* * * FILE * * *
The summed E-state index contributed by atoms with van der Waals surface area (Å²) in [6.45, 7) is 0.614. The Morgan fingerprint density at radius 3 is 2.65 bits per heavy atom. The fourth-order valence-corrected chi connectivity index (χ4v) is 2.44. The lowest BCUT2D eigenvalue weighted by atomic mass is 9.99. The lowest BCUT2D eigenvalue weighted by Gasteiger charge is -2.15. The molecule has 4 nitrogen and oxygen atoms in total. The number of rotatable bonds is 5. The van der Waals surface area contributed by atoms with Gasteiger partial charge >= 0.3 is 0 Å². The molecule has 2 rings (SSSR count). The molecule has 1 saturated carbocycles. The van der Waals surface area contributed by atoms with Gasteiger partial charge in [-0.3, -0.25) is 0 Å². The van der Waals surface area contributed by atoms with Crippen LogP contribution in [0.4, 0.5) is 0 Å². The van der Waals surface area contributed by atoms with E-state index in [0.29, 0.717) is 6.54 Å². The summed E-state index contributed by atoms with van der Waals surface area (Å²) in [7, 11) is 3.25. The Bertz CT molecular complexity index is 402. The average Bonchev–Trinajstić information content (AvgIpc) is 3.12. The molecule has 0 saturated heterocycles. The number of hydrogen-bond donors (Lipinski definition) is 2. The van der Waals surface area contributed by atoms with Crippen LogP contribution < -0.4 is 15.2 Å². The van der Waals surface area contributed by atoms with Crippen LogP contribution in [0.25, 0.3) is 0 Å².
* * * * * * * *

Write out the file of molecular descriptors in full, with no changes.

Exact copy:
The summed E-state index contributed by atoms with van der Waals surface area (Å²) in [6.45, 7) is 0.614. The Morgan fingerprint density at radius 3 is 2.65 bits per heavy atom. The fourth-order valence-corrected chi connectivity index (χ4v) is 2.44. The lowest BCUT2D eigenvalue weighted by atomic mass is 9.99. The lowest BCUT2D eigenvalue weighted by Gasteiger charge is -2.15. The molecule has 4 nitrogen and oxygen atoms in total. The number of rotatable bonds is 5. The van der Waals surface area contributed by atoms with Gasteiger partial charge >= 0.3 is 0 Å². The molecule has 2 rings (SSSR count). The molecule has 1 saturated carbocycles. The van der Waals surface area contributed by atoms with Gasteiger partial charge in [-0.3, -0.25) is 0 Å². The van der Waals surface area contributed by atoms with Crippen LogP contribution in [0.4, 0.5) is 0 Å². The van der Waals surface area contributed by atoms with E-state index in [0.29, 0.717) is 6.54 Å². The summed E-state index contributed by atoms with van der Waals surface area (Å²) in [7, 11) is 3.25. The Bertz CT molecular complexity index is 402. The average Bonchev–Trinajstić information content (AvgIpc) is 3.12. The molecule has 0 saturated heterocycles. The number of hydrogen-bond donors (Lipinski definition) is 2. The van der Waals surface area contributed by atoms with Crippen LogP contribution < -0.4 is 15.2 Å². The van der Waals surface area contributed by atoms with Crippen LogP contribution in [0.25, 0.3) is 0 Å².